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Bebop Spoken There

Gary Burton: "I haven't practiced vibraphone since high school." (Jazzwise March 2019).

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Today Monday February 18

Afternoon

Jazz

Jazz in the Afternoon - Cullercoats Crescent Club, 1 Hudleston, Cullercoats NE30 4QS. Tel: 0191 253 0242. 1:00pm. Free.

Evening

Dean Stockdale Trio - Beaumont Hotel, Beaumont St, Hexham NE46 3LT. Tel: 01434 6022331. 7:00pm. Free. Stockdale; Giles Strong; Mick Shoulder.

To the best of our knowledge, details of the above events are correct but may be subject to alteration.

Wednesday, November 21, 2018

Book Review: Maxine Gordon - Sophisticated Giant.

There have been innumerable books written about our music (I've got three shelves full and that is but the tip of the iceberg) so, when I say that this is essential reading for anyone interested in modern jazz from the late thirties on, you'd better believe it!

More than a biography and not quite an autobiography, Maxine, Gordon's widow from his last marriage and mother of trumpet player Woody Shaw's son*, manages to successfully incorporate the great saxophonist's own handwritten memories of his life along with her own reminiscences and those of his contemporaries. Not just musicians such as Jimmy Heath and Sonny Rollins but also Alfred Lyons and Francis Wolfe who recorded the wonderful Blue Note albums by Dexter that set the standard for pre-Coltrane tenor playing.

Dexter recalls his early days with the big bands of Hamp and Satchmo. Central Avenue, and the tenor battles with Wardell Gray. His sojourn in prison after being busted. Information on his sparsely documented life in Copenhagen and his Oscar nomination for his role in the film 'Round Midnight. These are taken from handwritten notes the great man wrote and were collated into the author's narrative along with her own memories.

His drug addiction is neither dramatised, glamourised or glossed over. The author did her own research (Dexter refused to write in any detail about what he called his 'lost decade' - the 1950s) and tells it as she saw it. The love between them is never allowed to surface but is ever-present. I think readers would have liked a little more depth to their relationship.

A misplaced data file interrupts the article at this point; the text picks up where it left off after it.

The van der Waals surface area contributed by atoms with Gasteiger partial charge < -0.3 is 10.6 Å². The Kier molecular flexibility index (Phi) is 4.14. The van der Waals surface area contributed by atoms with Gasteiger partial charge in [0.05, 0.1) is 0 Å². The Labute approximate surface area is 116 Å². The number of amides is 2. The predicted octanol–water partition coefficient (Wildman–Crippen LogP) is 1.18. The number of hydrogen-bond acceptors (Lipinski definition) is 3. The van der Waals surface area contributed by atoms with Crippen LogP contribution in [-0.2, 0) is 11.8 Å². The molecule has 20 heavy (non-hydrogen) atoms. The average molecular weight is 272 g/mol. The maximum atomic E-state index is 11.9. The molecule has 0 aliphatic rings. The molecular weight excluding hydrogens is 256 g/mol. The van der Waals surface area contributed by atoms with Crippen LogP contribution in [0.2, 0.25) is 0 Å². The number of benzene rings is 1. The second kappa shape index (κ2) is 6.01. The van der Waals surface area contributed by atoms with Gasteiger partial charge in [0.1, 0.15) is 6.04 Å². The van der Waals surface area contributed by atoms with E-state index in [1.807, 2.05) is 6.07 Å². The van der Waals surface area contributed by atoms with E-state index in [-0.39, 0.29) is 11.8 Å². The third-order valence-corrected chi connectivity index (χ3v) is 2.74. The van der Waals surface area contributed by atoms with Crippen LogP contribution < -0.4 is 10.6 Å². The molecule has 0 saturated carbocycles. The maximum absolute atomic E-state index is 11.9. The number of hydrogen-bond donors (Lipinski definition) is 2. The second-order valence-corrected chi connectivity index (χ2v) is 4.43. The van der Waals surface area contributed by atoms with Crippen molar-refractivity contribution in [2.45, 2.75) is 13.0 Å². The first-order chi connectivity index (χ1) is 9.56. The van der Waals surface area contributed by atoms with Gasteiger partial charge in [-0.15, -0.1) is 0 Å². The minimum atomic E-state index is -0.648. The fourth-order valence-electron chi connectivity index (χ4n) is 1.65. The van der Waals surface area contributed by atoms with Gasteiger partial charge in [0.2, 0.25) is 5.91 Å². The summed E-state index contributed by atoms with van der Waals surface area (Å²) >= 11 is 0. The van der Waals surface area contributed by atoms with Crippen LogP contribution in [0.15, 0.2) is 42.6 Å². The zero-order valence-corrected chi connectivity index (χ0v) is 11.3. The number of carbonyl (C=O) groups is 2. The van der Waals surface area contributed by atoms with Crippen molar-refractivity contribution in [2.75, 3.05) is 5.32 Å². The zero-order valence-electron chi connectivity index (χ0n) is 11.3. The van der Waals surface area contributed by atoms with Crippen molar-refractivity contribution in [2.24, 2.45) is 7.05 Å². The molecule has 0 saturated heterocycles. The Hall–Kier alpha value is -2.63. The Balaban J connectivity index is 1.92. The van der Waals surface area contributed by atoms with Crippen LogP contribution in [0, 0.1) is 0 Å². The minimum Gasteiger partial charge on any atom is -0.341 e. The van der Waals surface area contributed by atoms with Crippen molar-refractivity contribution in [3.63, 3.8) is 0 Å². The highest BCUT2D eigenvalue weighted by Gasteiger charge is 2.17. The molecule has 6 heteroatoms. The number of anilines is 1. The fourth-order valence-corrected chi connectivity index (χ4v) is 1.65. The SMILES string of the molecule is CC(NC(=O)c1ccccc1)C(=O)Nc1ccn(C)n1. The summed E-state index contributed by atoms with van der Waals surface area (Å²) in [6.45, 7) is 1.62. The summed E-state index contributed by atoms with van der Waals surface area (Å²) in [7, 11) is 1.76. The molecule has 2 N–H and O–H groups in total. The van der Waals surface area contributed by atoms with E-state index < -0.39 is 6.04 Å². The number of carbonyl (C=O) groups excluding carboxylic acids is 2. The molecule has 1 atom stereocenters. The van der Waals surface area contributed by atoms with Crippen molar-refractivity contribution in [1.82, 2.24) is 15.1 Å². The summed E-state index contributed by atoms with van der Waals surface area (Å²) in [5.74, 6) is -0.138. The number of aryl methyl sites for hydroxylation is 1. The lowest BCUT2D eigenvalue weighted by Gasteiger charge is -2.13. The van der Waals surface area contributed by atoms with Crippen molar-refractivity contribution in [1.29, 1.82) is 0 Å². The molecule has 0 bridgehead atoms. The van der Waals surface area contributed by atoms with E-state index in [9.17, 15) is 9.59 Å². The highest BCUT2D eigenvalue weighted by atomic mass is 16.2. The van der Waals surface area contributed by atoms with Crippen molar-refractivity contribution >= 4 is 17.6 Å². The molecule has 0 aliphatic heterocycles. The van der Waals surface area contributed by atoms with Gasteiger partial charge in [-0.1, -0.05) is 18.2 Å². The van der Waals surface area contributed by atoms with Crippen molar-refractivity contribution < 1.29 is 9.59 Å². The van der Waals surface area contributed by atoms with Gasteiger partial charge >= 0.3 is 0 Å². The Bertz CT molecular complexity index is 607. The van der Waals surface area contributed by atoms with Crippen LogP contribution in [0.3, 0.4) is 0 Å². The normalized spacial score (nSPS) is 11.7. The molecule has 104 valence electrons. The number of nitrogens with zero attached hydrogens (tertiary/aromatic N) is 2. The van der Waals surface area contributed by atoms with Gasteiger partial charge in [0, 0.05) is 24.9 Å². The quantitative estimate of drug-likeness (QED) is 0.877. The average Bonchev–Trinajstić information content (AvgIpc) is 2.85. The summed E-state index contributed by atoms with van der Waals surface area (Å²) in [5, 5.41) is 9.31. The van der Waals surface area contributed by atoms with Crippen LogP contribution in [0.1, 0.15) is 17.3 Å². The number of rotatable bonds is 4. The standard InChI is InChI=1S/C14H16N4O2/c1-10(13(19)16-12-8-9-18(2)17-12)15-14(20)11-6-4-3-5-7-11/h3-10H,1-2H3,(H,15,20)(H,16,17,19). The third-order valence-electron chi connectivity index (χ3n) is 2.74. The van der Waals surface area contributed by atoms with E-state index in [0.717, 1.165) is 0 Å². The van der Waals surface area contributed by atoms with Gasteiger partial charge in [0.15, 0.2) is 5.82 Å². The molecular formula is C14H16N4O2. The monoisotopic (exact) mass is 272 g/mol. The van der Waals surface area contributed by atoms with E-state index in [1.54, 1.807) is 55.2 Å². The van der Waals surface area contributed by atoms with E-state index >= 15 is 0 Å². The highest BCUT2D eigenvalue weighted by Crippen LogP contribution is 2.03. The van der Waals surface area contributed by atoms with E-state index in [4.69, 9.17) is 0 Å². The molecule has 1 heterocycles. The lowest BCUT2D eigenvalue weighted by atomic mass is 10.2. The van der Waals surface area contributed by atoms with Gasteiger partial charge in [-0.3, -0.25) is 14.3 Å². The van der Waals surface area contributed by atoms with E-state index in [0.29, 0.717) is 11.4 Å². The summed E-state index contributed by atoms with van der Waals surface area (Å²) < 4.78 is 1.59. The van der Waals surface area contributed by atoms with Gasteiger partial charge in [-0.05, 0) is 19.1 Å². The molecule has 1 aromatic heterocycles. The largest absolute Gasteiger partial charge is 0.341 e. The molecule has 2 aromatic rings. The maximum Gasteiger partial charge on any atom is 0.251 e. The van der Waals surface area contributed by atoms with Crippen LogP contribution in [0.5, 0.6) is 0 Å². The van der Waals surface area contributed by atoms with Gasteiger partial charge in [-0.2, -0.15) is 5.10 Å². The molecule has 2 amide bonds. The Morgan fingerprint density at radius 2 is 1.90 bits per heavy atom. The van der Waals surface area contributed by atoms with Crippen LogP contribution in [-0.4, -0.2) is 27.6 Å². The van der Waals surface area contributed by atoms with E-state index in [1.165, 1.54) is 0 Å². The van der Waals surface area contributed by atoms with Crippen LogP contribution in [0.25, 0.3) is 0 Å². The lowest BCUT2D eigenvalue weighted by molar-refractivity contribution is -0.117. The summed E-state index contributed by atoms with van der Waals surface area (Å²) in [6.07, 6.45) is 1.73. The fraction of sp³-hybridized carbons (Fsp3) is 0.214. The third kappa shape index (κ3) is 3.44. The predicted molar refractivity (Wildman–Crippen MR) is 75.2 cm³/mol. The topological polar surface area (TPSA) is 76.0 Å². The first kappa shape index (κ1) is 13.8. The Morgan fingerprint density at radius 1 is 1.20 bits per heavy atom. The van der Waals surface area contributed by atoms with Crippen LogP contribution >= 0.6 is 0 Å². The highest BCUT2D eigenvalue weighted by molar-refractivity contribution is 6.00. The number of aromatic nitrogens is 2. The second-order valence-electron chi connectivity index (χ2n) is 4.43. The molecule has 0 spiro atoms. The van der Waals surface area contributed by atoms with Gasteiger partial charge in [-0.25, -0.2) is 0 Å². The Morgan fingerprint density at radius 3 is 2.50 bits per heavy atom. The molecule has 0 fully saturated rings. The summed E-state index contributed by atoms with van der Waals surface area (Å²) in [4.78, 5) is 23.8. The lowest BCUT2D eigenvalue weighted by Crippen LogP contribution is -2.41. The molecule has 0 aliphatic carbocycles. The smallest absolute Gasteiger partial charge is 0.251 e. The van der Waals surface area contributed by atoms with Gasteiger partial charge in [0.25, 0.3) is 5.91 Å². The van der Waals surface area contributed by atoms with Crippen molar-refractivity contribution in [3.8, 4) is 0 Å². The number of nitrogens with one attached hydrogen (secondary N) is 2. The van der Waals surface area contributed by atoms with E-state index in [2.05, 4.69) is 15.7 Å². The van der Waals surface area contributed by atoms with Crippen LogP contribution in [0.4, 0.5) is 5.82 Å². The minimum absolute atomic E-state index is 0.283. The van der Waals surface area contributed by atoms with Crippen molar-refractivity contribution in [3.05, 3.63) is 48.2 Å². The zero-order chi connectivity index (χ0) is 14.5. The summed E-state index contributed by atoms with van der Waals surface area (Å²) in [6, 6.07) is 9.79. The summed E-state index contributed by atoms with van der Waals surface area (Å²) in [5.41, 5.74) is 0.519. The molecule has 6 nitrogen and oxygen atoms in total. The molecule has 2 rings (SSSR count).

I didn't want the book to end, I didn't want Dexter to die and I give thanks that I saw him in concert at Newcastle in the early 1980s (?) whilst wishing that I'd been able to go backstage and meet him even if it was just to shake hands or say hello and maybe tell him that, over the years, I've bought so many of his albums and loved them all.

Dexter and Wardell were, and still are, my all-time tenor heroes. From the early Savoy sessions, via the Blue Notes, to the most recently released Fried Bananas. I wouldn't be without any one of them. This book will sit proudly on my shelves - but it won't be gathering dust...

The final paragraph: As Dexter had insisted so often, "My life has a happy ending" had the tears forming at the back of my eyes.
Thank you Maxine.
Lance.

PS: It's the time of year when we drop hints to avoid embarrassing gestures of Christmas bonhomie - like, I've got plenty of socks, shirts and plonk - from well-meaning friends. So, tell your own true love that, this year, you don't want any more partridges in a pear tree, lords a-leaping or even five golden rings. No, what you want for Christmas this year is (apart from him/her) a Sophisticated Giant.

*Maxine mentions, almost casually, that she was in a relationship with Woody Shaw yet there is no mention as to how that finished and the Dexter romance began and led to their marriage. It must have been amicable as her son, Woody Louis Armstrong Shaw III, provides a loving afterward to the book.

Maxine Gordon: A Sophisticated Giant - The Life and Legacy of Dexter Gordon. 2018, The University of California Press. ISBN 978-0-520-28064-9.

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Bebop Spoken Here -- Here, being the north-east of England -- centred in the blues heartland of Newcastle and reaching down to the Tees Delta and looking upwards to the Land of the Kilt.
Not a very original title, I know; not even an accurate one as my taste, whilst centred around the music of Bird and Diz, extends in many directions and I listen to everything from King Oliver to Chick Corea and beyond. Not forgetting the Great American Songbook the contents of which has provided the inspiration for much great jazz and quality popular singing for round about a century.
The idea of this blog is for you to share your thoughts and pass on your comments on discs, gigs, jazz - music in general. If you've been to a gig/concert or heard a CD that knocked you sideways please share your views with us. Tell us about your favourites, your memories, your dislikes.
Lance (Who wishes it to be known that he is not responsible for postings other than his own and that he's not always responsible for them.)
Contact: lanceliddle@gmail.com I look forward to hearing from you.

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Whilst we appreciate the many emails, texts, messages and other communications we receive requesting album/gig reviews on BSH, regrettably, we are unable to reply to all of them other than those we are able to answer with a positive response.
Similarly, CDs received by post will only be considered if accompanied by sufficient background material.
Finally, bear in mind that this is a jazz-based site when submitting your album.
Lance